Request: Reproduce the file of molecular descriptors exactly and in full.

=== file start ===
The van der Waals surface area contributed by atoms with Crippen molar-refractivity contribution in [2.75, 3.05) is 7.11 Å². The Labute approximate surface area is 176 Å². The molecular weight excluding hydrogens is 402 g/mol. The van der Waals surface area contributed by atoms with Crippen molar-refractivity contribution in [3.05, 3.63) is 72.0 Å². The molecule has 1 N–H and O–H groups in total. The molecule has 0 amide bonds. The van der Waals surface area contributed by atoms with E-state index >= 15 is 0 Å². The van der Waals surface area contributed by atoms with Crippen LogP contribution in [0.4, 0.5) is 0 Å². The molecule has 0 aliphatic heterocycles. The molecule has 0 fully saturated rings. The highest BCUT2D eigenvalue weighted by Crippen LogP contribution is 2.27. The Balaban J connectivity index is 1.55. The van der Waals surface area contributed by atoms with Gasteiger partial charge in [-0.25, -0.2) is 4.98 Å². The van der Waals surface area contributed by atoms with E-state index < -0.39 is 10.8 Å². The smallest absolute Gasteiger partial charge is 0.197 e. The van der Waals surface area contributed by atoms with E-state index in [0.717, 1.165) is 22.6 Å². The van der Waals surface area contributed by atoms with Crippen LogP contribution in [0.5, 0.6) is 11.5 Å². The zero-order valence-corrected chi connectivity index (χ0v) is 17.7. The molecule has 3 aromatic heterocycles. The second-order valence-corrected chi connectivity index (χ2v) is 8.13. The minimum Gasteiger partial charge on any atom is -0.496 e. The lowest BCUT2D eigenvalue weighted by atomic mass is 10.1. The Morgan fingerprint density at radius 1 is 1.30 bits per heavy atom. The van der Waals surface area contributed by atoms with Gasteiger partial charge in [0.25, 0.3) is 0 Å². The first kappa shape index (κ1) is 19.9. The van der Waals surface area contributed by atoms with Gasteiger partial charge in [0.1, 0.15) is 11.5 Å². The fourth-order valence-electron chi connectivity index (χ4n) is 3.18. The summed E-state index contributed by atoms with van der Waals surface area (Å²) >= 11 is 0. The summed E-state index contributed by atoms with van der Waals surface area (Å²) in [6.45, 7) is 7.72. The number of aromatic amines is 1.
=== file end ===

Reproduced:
The van der Waals surface area contributed by atoms with Crippen molar-refractivity contribution in [2.75, 3.05) is 7.11 Å². The Labute approximate surface area is 176 Å². The molecular weight excluding hydrogens is 402 g/mol. The van der Waals surface area contributed by atoms with Crippen molar-refractivity contribution in [3.05, 3.63) is 72.0 Å². The molecule has 1 N–H and O–H groups in total. The molecule has 0 amide bonds. The van der Waals surface area contributed by atoms with E-state index >= 15 is 0 Å². The van der Waals surface area contributed by atoms with Crippen LogP contribution in [0.4, 0.5) is 0 Å². The molecule has 0 aliphatic heterocycles. The molecule has 0 fully saturated rings. The highest BCUT2D eigenvalue weighted by Crippen LogP contribution is 2.27. The Balaban J connectivity index is 1.55. The van der Waals surface area contributed by atoms with Gasteiger partial charge in [-0.25, -0.2) is 4.98 Å². The van der Waals surface area contributed by atoms with E-state index < -0.39 is 10.8 Å². The smallest absolute Gasteiger partial charge is 0.197 e. The van der Waals surface area contributed by atoms with E-state index in [0.717, 1.165) is 22.6 Å². The van der Waals surface area contributed by atoms with Crippen LogP contribution in [0.5, 0.6) is 11.5 Å². The zero-order valence-corrected chi connectivity index (χ0v) is 17.7. The molecule has 3 aromatic heterocycles. The second-order valence-corrected chi connectivity index (χ2v) is 8.13. The minimum Gasteiger partial charge on any atom is -0.496 e. The lowest BCUT2D eigenvalue weighted by atomic mass is 10.1. The Morgan fingerprint density at radius 1 is 1.30 bits per heavy atom. The van der Waals surface area contributed by atoms with Gasteiger partial charge in [0.25, 0.3) is 0 Å². The first kappa shape index (κ1) is 19.9. The van der Waals surface area contributed by atoms with Gasteiger partial charge in [0.1, 0.15) is 11.5 Å². The fourth-order valence-electron chi connectivity index (χ4n) is 3.18. The summed E-state index contributed by atoms with van der Waals surface area (Å²) >= 11 is 0. The summed E-state index contributed by atoms with van der Waals surface area (Å²) in [6.45, 7) is 7.72. The number of aromatic amines is 1.